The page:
CRTC Hearings Wrap Up in Ottawa
by Greg Taylor
CRTC Public Hearings, Dec. 6, 2006
The final day of the CRTC public hearings was a collection of mixed messages and messengers. The primary focus of these hearings was allegedly the future of over-the-air (OTA) broadcasting in the face of declining profitability and viewership; however, Wednesday Dec. 6 was filled with issues as diverse as pleas for funding for regional development, museum foundations, and research institutions, along with a command performance from an unexpected source and, during one presentation, a noticeably fawning panel of commissioners.
Ian Morrison of The Friends of Canadian Broadcasting began the day and dealt directly with the OTA issue, siding with the broadcasters who fear declining returns and relevance in a digitized multi-channel environment. Friends disagreed with OTA broadcasters who have made the case for a fee to be placed upon all BDUs (Broadcast Distribution Undertakings – satellite and cable) in the same way specialty channels receive fee for carriage. Instead, Morrison requested “the Commission consider permitting OTA broadcasters to obtain subscription revenues based on the total number of digital subscribers” and that all extra charges for various channels be placed on the customer’s bill.
Morrison did not believe the dire predictions of consumer backlash opined by Ted Rogers on a previous day and advised the CRTC to be “appropriately skeptical”. The Friends noted such sky-is-falling proclamations have been brought forth by this continual growth industry in the past (when I asked Florian Sauvageau, co-author of a seminal 1986 study on Canadian broadcasting which preceded the 1991 Broadcasting Act, about the proceedings, he noted the protestation of the BDUs could have been lifted word for word from their 1986 testimonies when they were facing the uncertain spectre of satellite broadcasting.) It should be noted that Ted Rogers had said last Wednesday that if any network is to receive the fee for carriage proposal, it should only be the CBC, a point seconded on this day by Arthur Lewis of Our Public Airwaves.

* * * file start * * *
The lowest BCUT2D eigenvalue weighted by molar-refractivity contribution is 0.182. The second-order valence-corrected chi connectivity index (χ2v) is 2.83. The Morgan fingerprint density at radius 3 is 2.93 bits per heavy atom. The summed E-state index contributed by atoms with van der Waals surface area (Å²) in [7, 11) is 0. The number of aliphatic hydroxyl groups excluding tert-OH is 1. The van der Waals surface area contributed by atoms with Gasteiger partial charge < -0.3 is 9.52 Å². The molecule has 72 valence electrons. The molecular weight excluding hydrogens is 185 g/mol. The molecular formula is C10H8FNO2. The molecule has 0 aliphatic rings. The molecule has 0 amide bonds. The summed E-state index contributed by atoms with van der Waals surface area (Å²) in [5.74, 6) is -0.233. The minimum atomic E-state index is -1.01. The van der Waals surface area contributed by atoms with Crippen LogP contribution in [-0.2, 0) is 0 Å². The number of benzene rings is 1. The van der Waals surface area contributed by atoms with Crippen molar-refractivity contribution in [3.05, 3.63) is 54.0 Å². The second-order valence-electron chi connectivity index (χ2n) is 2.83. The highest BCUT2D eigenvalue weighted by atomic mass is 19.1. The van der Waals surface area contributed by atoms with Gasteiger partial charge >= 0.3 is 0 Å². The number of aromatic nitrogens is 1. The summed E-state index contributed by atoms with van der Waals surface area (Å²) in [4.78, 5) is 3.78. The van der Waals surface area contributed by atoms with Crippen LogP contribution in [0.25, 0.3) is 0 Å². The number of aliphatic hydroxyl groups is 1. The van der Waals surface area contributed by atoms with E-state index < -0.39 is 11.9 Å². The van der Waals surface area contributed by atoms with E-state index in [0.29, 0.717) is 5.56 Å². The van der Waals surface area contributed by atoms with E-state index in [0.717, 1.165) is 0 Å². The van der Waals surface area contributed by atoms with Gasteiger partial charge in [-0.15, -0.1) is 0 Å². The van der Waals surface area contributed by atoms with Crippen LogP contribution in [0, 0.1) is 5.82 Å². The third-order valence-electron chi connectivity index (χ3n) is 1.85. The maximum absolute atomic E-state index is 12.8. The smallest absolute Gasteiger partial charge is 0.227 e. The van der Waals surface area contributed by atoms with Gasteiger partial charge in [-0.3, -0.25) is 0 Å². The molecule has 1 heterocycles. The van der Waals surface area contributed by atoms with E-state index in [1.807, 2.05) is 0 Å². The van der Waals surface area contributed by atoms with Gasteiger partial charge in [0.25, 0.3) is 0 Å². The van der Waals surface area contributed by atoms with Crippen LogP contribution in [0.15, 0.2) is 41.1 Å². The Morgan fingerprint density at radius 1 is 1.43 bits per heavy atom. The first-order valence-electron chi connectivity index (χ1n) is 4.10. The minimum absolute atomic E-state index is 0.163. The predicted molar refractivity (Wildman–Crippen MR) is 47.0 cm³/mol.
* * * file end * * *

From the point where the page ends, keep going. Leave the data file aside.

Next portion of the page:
The central role played by public regulation in the television production sector was front and centre as groups such as the Syndicate des Communication de Radio-Canada, the Canadian Film and Television Production Association and the Alberta Motion Pictures Association lobbied the CRTC for assistance. The producers had common concerns about a centralized, increasingly privatized system (though the Alberta group was clear to place no blame upon the private market) that is not serving Canadians broad range of interests. Of particular note was the relative pittance networks currently spend on domestically produced drama (3% of budgets according to CFTPA) as opposed to the money spent to purchase American shows (CTV’s addiction to the CSI franchise was often cited). A common refrain at these hearings were the references to the success of Corner Gas – the current poster child for successful Canadian content. The Alberta group was quick to note that this show was the product of a regional incentive program in Saskatchewan
It became clear during the proceedings that viewers who are bothered by product placement in television programming had, simply put, better get used to it. It was interesting to hear from the Association of Canadian Advertisers, since ad revenue (or lack thereof) was a common theme for the previous seven days. Product placement is just on of the “non-traditional” styles of advertising being pursued. It is noteworthy that advertisers were not in support of network proposals for increased commercial time on television (the current limit set by the CRTC is 12 minutes per hour). Canadian advertisers are well aware we change channels during the commercials and increasing their volume would only turn off more viewers. The ACA called for a truce between the warring factions of BDUs and broadcasters in the Canadian system which they see as restraining the creative thinking necessary for how the system will proceed. As VP of Policy and Research Bob Reaume put it “we are going to have to free television in order to keep television free”.